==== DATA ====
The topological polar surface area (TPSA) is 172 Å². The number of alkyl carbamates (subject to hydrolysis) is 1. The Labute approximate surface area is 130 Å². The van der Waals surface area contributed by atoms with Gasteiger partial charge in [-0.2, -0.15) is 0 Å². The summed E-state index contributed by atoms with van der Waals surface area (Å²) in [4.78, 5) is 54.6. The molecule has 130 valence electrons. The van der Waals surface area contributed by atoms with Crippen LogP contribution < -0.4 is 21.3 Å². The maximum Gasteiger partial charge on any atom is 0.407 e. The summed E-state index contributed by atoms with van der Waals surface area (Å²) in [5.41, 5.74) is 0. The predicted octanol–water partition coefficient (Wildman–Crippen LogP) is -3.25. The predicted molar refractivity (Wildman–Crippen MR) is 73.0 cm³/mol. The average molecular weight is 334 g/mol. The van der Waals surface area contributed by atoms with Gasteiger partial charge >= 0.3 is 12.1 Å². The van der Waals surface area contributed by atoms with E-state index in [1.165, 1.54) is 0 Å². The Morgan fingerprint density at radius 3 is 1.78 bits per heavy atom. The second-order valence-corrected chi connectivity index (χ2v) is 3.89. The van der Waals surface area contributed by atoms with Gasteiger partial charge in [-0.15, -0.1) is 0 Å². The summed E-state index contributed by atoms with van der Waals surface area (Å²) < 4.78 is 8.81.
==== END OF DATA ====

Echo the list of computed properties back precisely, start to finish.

The topological polar surface area (TPSA) is 172 Å². The number of alkyl carbamates (subject to hydrolysis) is 1. The Labute approximate surface area is 130 Å². The van der Waals surface area contributed by atoms with Gasteiger partial charge in [-0.2, -0.15) is 0 Å². The summed E-state index contributed by atoms with van der Waals surface area (Å²) in [4.78, 5) is 54.6. The molecule has 130 valence electrons. The van der Waals surface area contributed by atoms with Crippen LogP contribution < -0.4 is 21.3 Å². The maximum Gasteiger partial charge on any atom is 0.407 e. The summed E-state index contributed by atoms with van der Waals surface area (Å²) in [5.41, 5.74) is 0. The predicted octanol–water partition coefficient (Wildman–Crippen LogP) is -3.25. The predicted molar refractivity (Wildman–Crippen MR) is 73.0 cm³/mol. The average molecular weight is 334 g/mol. The van der Waals surface area contributed by atoms with Gasteiger partial charge >= 0.3 is 12.1 Å². The van der Waals surface area contributed by atoms with E-state index in [1.165, 1.54) is 0 Å². The Morgan fingerprint density at radius 3 is 1.78 bits per heavy atom. The second-order valence-corrected chi connectivity index (χ2v) is 3.89. The van der Waals surface area contributed by atoms with Gasteiger partial charge in [-0.15, -0.1) is 0 Å². The summed E-state index contributed by atoms with van der Waals surface area (Å²) < 4.78 is 8.81.